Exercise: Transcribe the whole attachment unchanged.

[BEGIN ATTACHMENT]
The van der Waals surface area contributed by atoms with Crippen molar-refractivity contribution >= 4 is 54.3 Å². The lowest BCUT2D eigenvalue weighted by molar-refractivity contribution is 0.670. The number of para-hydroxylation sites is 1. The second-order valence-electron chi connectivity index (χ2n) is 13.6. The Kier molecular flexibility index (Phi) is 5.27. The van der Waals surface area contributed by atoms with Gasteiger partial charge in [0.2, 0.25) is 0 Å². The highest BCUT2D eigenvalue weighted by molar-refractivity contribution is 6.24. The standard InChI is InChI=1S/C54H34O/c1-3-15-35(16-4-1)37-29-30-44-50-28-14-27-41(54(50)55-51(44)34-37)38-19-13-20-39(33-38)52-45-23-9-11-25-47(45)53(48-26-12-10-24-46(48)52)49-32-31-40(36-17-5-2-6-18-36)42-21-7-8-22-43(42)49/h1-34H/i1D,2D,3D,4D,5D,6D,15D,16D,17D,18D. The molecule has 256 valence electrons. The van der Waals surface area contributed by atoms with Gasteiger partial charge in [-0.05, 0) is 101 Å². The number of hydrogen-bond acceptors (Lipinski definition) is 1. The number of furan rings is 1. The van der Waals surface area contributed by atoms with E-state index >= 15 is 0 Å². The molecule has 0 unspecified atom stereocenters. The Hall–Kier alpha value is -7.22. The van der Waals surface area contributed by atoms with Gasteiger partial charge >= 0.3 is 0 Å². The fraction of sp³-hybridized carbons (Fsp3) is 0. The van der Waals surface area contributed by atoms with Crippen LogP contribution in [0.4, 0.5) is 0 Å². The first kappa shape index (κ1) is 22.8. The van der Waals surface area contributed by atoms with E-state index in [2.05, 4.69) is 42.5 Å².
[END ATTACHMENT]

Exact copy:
The van der Waals surface area contributed by atoms with Crippen molar-refractivity contribution >= 4 is 54.3 Å². The lowest BCUT2D eigenvalue weighted by molar-refractivity contribution is 0.670. The number of para-hydroxylation sites is 1. The second-order valence-electron chi connectivity index (χ2n) is 13.6. The Kier molecular flexibility index (Phi) is 5.27. The van der Waals surface area contributed by atoms with Gasteiger partial charge in [0.2, 0.25) is 0 Å². The highest BCUT2D eigenvalue weighted by molar-refractivity contribution is 6.24. The standard InChI is InChI=1S/C54H34O/c1-3-15-35(16-4-1)37-29-30-44-50-28-14-27-41(54(50)55-51(44)34-37)38-19-13-20-39(33-38)52-45-23-9-11-25-47(45)53(48-26-12-10-24-46(48)52)49-32-31-40(36-17-5-2-6-18-36)42-21-7-8-22-43(42)49/h1-34H/i1D,2D,3D,4D,5D,6D,15D,16D,17D,18D. The molecule has 256 valence electrons. The van der Waals surface area contributed by atoms with Gasteiger partial charge in [-0.05, 0) is 101 Å². The number of hydrogen-bond acceptors (Lipinski definition) is 1. The number of furan rings is 1. The van der Waals surface area contributed by atoms with E-state index >= 15 is 0 Å². The molecule has 0 unspecified atom stereocenters. The Hall–Kier alpha value is -7.22. The van der Waals surface area contributed by atoms with Gasteiger partial charge >= 0.3 is 0 Å². The fraction of sp³-hybridized carbons (Fsp3) is 0. The van der Waals surface area contributed by atoms with Crippen LogP contribution in [0.4, 0.5) is 0 Å². The first kappa shape index (κ1) is 22.8. The van der Waals surface area contributed by atoms with E-state index in [2.05, 4.69) is 42.5 Å².